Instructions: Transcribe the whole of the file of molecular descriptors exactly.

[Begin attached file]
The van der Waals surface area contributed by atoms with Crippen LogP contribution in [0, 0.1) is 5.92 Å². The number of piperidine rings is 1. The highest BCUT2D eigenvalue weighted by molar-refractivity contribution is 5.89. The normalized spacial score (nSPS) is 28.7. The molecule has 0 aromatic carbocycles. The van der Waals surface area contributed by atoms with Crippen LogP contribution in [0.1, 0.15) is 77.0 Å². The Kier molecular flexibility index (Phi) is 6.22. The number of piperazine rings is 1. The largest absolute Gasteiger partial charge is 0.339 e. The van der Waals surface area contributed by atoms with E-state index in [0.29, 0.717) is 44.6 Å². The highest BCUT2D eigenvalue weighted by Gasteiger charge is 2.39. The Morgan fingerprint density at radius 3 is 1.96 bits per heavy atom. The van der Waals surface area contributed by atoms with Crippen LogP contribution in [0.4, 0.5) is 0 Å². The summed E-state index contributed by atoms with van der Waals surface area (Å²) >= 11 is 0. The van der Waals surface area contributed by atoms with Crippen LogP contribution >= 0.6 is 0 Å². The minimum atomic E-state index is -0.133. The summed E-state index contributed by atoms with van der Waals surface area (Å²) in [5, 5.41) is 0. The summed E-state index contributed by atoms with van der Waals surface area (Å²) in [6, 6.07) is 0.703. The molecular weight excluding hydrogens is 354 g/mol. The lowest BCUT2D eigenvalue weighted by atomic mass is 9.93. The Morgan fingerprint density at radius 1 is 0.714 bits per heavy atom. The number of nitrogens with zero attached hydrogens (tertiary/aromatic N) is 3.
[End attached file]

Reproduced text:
The van der Waals surface area contributed by atoms with Crippen LogP contribution in [0, 0.1) is 5.92 Å². The number of piperidine rings is 1. The highest BCUT2D eigenvalue weighted by molar-refractivity contribution is 5.89. The normalized spacial score (nSPS) is 28.7. The molecule has 0 aromatic carbocycles. The van der Waals surface area contributed by atoms with Crippen LogP contribution in [0.1, 0.15) is 77.0 Å². The Kier molecular flexibility index (Phi) is 6.22. The number of piperazine rings is 1. The largest absolute Gasteiger partial charge is 0.339 e. The van der Waals surface area contributed by atoms with E-state index in [0.29, 0.717) is 44.6 Å². The highest BCUT2D eigenvalue weighted by Gasteiger charge is 2.39. The Morgan fingerprint density at radius 3 is 1.96 bits per heavy atom. The van der Waals surface area contributed by atoms with Crippen LogP contribution in [0.4, 0.5) is 0 Å². The summed E-state index contributed by atoms with van der Waals surface area (Å²) >= 11 is 0. The van der Waals surface area contributed by atoms with Crippen LogP contribution >= 0.6 is 0 Å². The minimum atomic E-state index is -0.133. The summed E-state index contributed by atoms with van der Waals surface area (Å²) in [5, 5.41) is 0. The summed E-state index contributed by atoms with van der Waals surface area (Å²) in [6, 6.07) is 0.703. The molecular weight excluding hydrogens is 354 g/mol. The lowest BCUT2D eigenvalue weighted by atomic mass is 9.93. The Morgan fingerprint density at radius 1 is 0.714 bits per heavy atom. The number of nitrogens with zero attached hydrogens (tertiary/aromatic N) is 3.